Source: AdobeStock / BBbirdZ
One common refrain you hear about crypto, at least from laypeople, is that it’s too ‘complicated,’ ‘hard to understand,’ ‘opaque.’ On a technical level this view is understandable, yet it ignores the fact that what cryptocurrencies aim to replace/supplement – fiat currencies – are also more than a little complicated, hard to understand and opaque.
Sure, everyone knows how to spend a dollar or a euro, but very few people understand how the monetary system underlying the cash in their wallets actually works. One of the clearest examples of this comes from a 2014 survey conducted in the UK, which found that only 10% of MPs (i.e. the people responsible for making laws) knew that most money is created by commercial banks when issuing loans or credit, with 71% thinking that only the government or central bank has the power to issue new cash.
This highlights that, compared to the fiat monetary system, crypto isn’t as hard to understand as you might think (at least not on an economic level). And according to a range of experts speaking with Cryptonews.com, fiat currency and crypto are comparable in at least one other way: fiat has no more ‘fundamental’ value than bitcoin (BTC) or other cryptocurrencies, with the value of both depending on demand and trust in equal measure.
Different Kinds of Complexity
You’ve no doubt come across some variation of the ‘Bitcoin/crypto is too complicated’ argument. Even ostensibly sympathetic observers such as Mark Cuban and John McAfee have made it in recent years, arguing that such over-complexity would hold crypto back from widespread adoption.
However, most proponents of this view conflate two different aspects of Bitcoin and cryptocurrency. Namely, they look at the technical complexity (i.e. the cryptographic, blockchain-based aspect) of Bitcoin and other coins, and assume that such complexity also crosses over to its macroeconomics.
This view is wrong though, as explained by Hanna Halaburda, an Associate Professor of Technology, Operations and Statistics at the NYU Stern School of Business.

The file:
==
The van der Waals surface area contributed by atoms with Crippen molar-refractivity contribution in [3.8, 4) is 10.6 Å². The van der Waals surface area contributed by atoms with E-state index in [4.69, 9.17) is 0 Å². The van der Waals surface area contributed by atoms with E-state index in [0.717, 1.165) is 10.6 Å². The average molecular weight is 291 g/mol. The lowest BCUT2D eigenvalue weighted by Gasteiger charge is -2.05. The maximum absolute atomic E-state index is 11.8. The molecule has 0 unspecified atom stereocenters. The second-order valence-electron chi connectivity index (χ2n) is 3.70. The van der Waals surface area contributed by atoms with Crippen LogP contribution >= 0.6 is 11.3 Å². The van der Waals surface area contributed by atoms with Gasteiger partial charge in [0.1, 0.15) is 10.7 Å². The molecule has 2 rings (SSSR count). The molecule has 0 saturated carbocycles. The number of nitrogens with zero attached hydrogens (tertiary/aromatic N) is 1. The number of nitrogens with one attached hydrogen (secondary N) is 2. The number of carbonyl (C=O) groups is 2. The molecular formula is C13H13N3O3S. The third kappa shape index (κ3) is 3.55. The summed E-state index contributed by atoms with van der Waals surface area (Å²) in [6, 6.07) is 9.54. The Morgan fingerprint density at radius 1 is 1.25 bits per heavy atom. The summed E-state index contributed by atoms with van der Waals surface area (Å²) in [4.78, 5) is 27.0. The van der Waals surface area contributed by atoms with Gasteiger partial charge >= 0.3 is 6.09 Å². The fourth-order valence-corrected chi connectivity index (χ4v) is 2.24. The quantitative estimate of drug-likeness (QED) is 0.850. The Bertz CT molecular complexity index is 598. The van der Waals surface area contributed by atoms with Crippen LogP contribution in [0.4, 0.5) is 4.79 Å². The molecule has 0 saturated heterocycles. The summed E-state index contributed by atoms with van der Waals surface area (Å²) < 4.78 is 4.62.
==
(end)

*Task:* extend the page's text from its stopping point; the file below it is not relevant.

“Cryptocurrencies and fiat money are complex in different ways. Fiat cash is simple to use (at least the modern type) because you see what you have and what you spend,” she tells Cryptonews.com.
“In contrast, cryptocurrencies are mostly very straightforward in their monetary policy (issuing of new coins). But they are more complex to use – e.g., you need to remember passwords to your wallets; if you copy the address of the recipient wrong, the money can disappear, and there is nobody to call to fix it,” she adds.
Indeed, Bitcoin’s monetary system is extraordinarily easy to grasp: new BTC is issued with every new block (at a declining rate) until it reaches its maximum supply cap of 21 million mined bitcoins. That’s it, whereas monetary policy in the United States or any other country or region is not only constantly changing, but composed of multiple layers of complexity (e.g. M0, M1, M2 and other kinds of money).
At the same time, most industry participants are confident that crypto’s seemingly complex user interfaces and experiences will be made less complex over time.
“Just as technology evolved to make the Internet so easy to use that it went mainstream, crypto tech is evolving, on its way to mainstream adoption,” says Lou Kerner, a partner at Blockchain Coinvestors and Head Crypto Analyst at Quantum Economics.
Kerner also points out that because of the openness and immutability of blockchain technology, cryptocurrency is extraordinarily transparent, in that we know exactly how many bitcoins have been minted so far. “We have no idea how much money was printed yesterday,” he adds.
Philip Gradwell, the Chief Economics at Chainalysis, agrees on this point.
“It’s a common misconception that cryptocurrency is opaque. In fact, it operates on public blockchain ledgers and is one of the most transparent forms of value transfer,” he tells Cryptonews.com, while adding that it’s the very transparency of cryptocurrency that enables research firms such as Chainalysis to exist in the first place.
It’s also worth pointing out that, just because something is hard to understand (at least on a technical level), it doesn’t mean people can’t or won’t want to use it.